Denton: Amway Arena Retrospective

Denton: Amway Arena Retrospective

By John Denton
April 14, 2010


Note: The contents of this page have not been reviewed or endorsed by the Orlando Magic. All opinions expressed by John Denton are solely his own and do not reflect the opinions of the Orlando Magic or their Basketball Operations staff, partners or sponsors. His sources are not known to the Magic and he has no special access to information beyond the access and privileges that go along with being an NBA accredited member of the media.

ORLANDO – Dwight Howard already has it all planned out. When the final game is played at Amway Arena -- hopefully two months from now – the Orlando Magic’s superstar center plans to take his favorite shower head with him and maybe even a few pieces of his locker as well.

And if Howard has his way, the final game will be a victory in the NBA Finals securing the first championship for the Magic. What better way, Howard said, than to close Amway Arena -- his only professional home – with a championship?

``We’re really going to miss this place, but all of us are looking forward to raising banners – really big banners – in the new arena,’’ Howard said with a wry smile. ``So that’s the goal right now and what we’re envisioning. We want to close this arena with a championship and open that new arena by raising a big banner. That would be an awesome way to do it.’’

The Magic’s championship chase will begin this weekend against the Charlotte Bobcats, but first the franchise must close out Amway Arena’s 21st and final regular season. The Magic will move into the sparkling, $380 million Amway Center just a few blocks away next October, and the dreams are that a truly grand opening will be one to celebrate a 2010 championship.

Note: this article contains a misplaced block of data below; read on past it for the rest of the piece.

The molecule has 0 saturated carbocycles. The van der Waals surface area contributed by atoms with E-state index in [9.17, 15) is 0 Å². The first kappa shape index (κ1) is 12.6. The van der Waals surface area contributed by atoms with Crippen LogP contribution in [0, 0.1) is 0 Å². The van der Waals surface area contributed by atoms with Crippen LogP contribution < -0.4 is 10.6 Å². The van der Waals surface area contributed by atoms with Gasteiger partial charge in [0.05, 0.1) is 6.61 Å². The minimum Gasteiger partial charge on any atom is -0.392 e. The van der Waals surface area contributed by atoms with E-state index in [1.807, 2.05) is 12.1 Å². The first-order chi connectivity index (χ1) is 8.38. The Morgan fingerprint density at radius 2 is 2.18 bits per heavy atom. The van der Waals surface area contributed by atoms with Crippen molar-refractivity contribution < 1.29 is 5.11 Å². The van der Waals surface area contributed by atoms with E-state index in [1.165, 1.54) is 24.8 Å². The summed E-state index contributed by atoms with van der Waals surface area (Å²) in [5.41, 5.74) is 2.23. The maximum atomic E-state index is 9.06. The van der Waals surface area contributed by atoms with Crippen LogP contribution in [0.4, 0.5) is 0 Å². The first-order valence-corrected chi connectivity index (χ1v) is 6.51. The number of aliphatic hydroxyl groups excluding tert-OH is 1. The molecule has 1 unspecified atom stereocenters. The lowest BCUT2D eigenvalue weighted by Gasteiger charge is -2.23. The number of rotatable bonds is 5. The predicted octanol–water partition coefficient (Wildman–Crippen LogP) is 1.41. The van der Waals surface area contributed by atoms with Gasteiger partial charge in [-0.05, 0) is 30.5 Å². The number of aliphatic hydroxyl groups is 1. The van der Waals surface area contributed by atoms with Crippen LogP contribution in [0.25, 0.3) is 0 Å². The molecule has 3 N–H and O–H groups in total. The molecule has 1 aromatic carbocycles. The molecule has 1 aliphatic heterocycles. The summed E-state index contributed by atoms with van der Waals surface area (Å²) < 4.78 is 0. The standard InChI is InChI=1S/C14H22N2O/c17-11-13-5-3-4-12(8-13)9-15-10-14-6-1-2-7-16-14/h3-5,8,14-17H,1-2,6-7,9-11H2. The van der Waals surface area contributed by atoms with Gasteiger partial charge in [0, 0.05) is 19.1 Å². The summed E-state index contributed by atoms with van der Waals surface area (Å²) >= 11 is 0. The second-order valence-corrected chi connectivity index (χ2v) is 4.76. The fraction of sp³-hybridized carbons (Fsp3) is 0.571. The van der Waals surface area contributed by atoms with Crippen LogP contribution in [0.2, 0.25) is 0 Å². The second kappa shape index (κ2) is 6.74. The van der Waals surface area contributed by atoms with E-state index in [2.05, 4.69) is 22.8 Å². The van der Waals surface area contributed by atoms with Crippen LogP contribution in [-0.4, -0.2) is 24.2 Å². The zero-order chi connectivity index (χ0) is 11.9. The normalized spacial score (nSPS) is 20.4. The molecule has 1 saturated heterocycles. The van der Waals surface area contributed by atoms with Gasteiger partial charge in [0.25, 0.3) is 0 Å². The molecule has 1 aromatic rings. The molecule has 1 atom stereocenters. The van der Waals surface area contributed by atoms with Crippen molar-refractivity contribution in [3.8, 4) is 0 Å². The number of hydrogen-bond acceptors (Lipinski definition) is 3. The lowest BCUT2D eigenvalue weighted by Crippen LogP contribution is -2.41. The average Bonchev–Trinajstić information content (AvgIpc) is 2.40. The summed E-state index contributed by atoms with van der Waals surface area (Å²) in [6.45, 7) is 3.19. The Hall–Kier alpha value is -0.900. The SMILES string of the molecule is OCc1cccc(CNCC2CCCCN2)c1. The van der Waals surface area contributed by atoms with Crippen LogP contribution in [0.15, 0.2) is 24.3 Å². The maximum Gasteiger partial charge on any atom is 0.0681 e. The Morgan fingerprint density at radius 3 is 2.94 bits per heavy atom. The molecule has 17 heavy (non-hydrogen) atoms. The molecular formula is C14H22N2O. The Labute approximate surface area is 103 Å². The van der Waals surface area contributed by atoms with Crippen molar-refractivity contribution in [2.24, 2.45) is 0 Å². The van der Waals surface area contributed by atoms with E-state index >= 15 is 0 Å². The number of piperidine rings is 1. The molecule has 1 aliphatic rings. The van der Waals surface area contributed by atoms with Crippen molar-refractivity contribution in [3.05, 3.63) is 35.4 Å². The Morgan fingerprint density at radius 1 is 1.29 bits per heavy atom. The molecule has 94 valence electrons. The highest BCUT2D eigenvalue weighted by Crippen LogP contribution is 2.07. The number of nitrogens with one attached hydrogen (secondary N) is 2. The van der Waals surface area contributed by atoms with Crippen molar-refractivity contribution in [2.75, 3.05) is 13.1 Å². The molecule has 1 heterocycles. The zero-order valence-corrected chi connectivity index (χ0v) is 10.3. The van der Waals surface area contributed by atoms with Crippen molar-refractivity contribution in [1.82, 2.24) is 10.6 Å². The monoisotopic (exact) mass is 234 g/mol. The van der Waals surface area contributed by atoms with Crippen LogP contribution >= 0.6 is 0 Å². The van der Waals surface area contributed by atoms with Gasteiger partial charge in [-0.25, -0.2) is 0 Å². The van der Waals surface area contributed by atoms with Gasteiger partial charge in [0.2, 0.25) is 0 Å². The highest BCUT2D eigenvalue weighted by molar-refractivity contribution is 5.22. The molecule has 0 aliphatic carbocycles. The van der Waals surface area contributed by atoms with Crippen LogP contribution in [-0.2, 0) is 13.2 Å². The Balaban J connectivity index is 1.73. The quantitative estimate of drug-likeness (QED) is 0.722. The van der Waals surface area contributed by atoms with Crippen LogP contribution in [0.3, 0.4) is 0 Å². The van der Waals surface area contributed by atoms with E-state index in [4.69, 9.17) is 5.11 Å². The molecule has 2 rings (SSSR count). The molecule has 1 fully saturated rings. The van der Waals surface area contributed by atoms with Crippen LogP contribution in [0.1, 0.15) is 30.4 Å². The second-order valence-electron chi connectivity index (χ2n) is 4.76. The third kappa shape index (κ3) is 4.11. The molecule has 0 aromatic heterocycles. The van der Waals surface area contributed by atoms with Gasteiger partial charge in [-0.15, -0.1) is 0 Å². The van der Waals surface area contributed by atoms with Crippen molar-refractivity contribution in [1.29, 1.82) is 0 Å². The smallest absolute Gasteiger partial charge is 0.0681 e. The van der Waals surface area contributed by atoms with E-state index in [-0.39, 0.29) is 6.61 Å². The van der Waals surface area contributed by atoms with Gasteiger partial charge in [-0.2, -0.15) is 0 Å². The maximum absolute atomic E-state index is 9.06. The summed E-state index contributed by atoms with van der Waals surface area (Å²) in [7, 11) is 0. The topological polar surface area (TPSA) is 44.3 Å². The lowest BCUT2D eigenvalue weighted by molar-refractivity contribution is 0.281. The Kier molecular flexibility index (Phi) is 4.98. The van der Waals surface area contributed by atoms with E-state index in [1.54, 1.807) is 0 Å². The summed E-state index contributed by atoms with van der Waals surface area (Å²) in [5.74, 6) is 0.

Amway Arena, one of the NBA’s most intimate and noisiest venues, has been host to many of the grandest moments in the 21-year history of the Magic. From the first preseason victory in 1989 against the defending World Champion Detroit Pistons to the Game 7 defeat of Indiana in 1995 that put the Magic into the Finals for the first time to the conquest of LeBron James and the Cleveland Cavaliers in the East Finals last spring, Amway Arena has seen its share of magical moments.

Orlando lost its first regular-season game at Amway Arena on Nov. 4, 1989, falling 111-106 to the New Jersey Nets. Terry Catledge had the first basket and Otis Smith, now the Magic’s GM, had the first dunk. Odds are that Howard, the NBA leader in dunks each of the past four season, will have the final dunk in the building before the lights are turned out one last time.

Of course, Amway Arena’s most memorable moment of all was Nick Anderson’s steal of Michael Jordan in the second round of the playoffs in 1995, a play that resulted in a game-winning dunk by Horace Grant. Rarely does a game go by that Anderson isn’t reminded of the play that defined his storied career with the Magic.

``The fans remind me about it more so than me reminding myself,’’ said Anderson, Orlando’s first-ever draft pick. ``I get people all the time saying I was there that night that Nick Anderson stole the ball from Michael Jordan. The fans remind me, and it’s a good feeling that the fans remember and respect some of the things that I did out on the floor back in the day.’’

With so many memories from Amway Arena through the years, here are seven different viewpoints from Magic executives, coaches and players who have spent a major portion of their professional careers in Orlando:

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